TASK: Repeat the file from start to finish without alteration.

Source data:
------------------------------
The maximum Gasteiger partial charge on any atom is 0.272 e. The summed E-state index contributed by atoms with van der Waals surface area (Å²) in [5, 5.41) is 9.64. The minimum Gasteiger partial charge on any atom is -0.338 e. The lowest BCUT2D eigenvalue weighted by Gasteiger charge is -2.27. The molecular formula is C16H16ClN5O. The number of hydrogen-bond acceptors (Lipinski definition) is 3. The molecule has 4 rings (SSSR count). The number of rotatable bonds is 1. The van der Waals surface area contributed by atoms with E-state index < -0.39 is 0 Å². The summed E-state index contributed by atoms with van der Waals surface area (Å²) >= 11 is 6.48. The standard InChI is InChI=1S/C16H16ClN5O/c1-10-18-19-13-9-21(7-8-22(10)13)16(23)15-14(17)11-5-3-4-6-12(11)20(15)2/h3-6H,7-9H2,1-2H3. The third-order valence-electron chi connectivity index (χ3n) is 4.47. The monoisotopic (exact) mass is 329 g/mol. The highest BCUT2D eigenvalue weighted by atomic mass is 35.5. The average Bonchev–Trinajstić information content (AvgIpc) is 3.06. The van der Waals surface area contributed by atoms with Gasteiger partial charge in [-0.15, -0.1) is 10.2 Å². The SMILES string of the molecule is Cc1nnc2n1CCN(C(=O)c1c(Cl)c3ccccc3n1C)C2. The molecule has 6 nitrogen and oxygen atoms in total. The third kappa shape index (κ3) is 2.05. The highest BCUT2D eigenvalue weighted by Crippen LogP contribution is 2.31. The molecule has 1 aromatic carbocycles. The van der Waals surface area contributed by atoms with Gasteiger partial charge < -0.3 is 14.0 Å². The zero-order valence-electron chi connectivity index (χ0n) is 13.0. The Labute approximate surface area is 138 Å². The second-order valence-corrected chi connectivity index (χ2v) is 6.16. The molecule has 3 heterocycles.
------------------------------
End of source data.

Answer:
The maximum Gasteiger partial charge on any atom is 0.272 e. The summed E-state index contributed by atoms with van der Waals surface area (Å²) in [5, 5.41) is 9.64. The minimum Gasteiger partial charge on any atom is -0.338 e. The lowest BCUT2D eigenvalue weighted by Gasteiger charge is -2.27. The molecular formula is C16H16ClN5O. The number of hydrogen-bond acceptors (Lipinski definition) is 3. The molecule has 4 rings (SSSR count). The number of rotatable bonds is 1. The van der Waals surface area contributed by atoms with E-state index < -0.39 is 0 Å². The summed E-state index contributed by atoms with van der Waals surface area (Å²) >= 11 is 6.48. The standard InChI is InChI=1S/C16H16ClN5O/c1-10-18-19-13-9-21(7-8-22(10)13)16(23)15-14(17)11-5-3-4-6-12(11)20(15)2/h3-6H,7-9H2,1-2H3. The third-order valence-electron chi connectivity index (χ3n) is 4.47. The monoisotopic (exact) mass is 329 g/mol. The highest BCUT2D eigenvalue weighted by atomic mass is 35.5. The average Bonchev–Trinajstić information content (AvgIpc) is 3.06. The van der Waals surface area contributed by atoms with Gasteiger partial charge in [-0.15, -0.1) is 10.2 Å². The SMILES string of the molecule is Cc1nnc2n1CCN(C(=O)c1c(Cl)c3ccccc3n1C)C2. The molecule has 6 nitrogen and oxygen atoms in total. The third kappa shape index (κ3) is 2.05. The highest BCUT2D eigenvalue weighted by Crippen LogP contribution is 2.31. The molecule has 1 aromatic carbocycles. The van der Waals surface area contributed by atoms with Gasteiger partial charge < -0.3 is 14.0 Å². The zero-order valence-electron chi connectivity index (χ0n) is 13.0. The Labute approximate surface area is 138 Å². The second-order valence-corrected chi connectivity index (χ2v) is 6.16. The molecule has 3 heterocycles.